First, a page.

By Jon Herskovitz

(Reuters) - A wildfire fed by parched land and high winds spread in Southern California on Saturday, prompting hundreds of people to evacuate their homes as the blaze formed destructive columns of flames known as fire tornadoes.

The so-called Sherpa Fire in Santa Barbara County, about 90 miles (145 km) northwest of Los Angeles, had burned through about 7,650 acres (3,100 hectares) by midday Saturday, officials said. Firefighters increased containment after early evening "sundowner winds" that can whip through the area's coastal canyons did not emerge overnight on Friday.

"We had a very good night last night," Santa Barbara County Fire Chief Eric Peterson told a news conference, adding "we've had no life loss, no major injuries and no major structural loss."

More than 1,200 firefighters have been dispatched to battle the flames being fueled by dry chaparral and grass in coastal canyons about 20 miles (32 km) northwest of the affluent city of Santa Barbara.

"Now is the time to gather your family members, pets and important documents in case you need to leave quickly," the Santa Barbara Sheriff's Office warned people living in areas threatened by the fire.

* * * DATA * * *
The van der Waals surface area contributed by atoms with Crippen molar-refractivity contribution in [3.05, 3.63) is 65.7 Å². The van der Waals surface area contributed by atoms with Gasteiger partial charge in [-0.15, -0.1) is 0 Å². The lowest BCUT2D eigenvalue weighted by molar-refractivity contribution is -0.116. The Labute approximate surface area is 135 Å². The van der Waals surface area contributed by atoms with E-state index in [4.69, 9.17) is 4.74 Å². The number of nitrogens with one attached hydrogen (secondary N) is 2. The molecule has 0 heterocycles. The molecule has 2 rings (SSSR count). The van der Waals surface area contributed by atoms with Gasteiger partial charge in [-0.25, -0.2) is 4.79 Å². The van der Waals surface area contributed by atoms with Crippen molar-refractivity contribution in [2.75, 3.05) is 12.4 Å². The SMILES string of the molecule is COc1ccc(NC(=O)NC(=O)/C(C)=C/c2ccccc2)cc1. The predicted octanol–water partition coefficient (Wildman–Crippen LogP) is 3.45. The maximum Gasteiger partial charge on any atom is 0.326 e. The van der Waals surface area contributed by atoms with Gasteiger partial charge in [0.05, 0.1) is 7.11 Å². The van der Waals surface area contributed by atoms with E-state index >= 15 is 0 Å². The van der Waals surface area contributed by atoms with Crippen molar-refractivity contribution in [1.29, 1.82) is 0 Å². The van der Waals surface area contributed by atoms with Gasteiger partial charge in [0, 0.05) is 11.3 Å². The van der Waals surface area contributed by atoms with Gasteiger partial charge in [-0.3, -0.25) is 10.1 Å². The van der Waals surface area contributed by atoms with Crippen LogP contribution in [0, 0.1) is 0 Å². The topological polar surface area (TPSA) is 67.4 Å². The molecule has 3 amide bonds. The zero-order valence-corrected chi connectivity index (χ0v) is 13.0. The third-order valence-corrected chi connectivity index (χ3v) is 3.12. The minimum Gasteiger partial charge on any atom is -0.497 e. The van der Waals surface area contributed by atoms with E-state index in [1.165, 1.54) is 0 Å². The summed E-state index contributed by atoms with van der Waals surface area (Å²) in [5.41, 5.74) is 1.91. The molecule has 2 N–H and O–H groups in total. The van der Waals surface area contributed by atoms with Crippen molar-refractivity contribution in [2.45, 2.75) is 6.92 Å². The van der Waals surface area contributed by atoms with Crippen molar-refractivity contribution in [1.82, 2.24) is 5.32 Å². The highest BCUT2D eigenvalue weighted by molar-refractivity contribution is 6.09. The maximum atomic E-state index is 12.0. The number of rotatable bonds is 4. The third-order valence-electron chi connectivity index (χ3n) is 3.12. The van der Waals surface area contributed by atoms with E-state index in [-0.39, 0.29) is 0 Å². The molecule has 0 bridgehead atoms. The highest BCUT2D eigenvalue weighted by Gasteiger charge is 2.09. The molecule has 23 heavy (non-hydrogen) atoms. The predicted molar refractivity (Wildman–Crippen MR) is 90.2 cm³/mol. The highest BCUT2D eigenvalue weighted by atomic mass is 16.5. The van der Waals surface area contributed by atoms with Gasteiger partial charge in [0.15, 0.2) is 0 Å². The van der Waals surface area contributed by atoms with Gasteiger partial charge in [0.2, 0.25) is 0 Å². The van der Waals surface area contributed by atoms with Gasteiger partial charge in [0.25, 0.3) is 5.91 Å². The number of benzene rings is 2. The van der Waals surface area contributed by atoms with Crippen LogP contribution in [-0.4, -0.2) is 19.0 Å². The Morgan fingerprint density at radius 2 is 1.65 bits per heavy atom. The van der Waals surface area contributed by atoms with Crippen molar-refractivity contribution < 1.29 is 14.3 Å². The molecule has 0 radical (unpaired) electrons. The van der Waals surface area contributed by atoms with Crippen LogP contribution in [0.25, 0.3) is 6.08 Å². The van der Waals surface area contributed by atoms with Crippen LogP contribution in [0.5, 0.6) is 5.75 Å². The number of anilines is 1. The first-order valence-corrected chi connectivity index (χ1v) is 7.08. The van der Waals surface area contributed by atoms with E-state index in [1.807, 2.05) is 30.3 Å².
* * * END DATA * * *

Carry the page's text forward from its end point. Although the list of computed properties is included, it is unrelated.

The fire broke out on Wednesday and has been expanding since then. Possible sundowner winds are on tap for Saturday that could fan the flames and temperatures were set to top 100 degrees Fahrenheit (37.8 degrees Celsius) over the weekend.

The fire is one of a series of blazes in western and southwestern states brought about by high temperatures and a prolonged dry spell. One of the largest has been southeast of Albuquerque, New Mexico, that has destroyed about two dozen homes and forced evacuations.

More than 700 personnel were fighting the so-called Dog Head Fire that has burned through about 17,600 acres (7,125 hectares) of timber and logging zones in four days. Governor Susana Martinez this week declared a state of emergency to free up resources to fight the blaze.

For an area stretching from Southern California to southern Nevada and into Arizona, the National Weather service has put out "red flag warnings," indicating conditions that could lead to dangerous fires.

It has also issued a heat advisory for large parts of New Mexico, Texas and Oklahoma.

(Reporting by Jon Herskovitz in Austin, Texas; Editing by Helen Popper and Cynthia Osterman)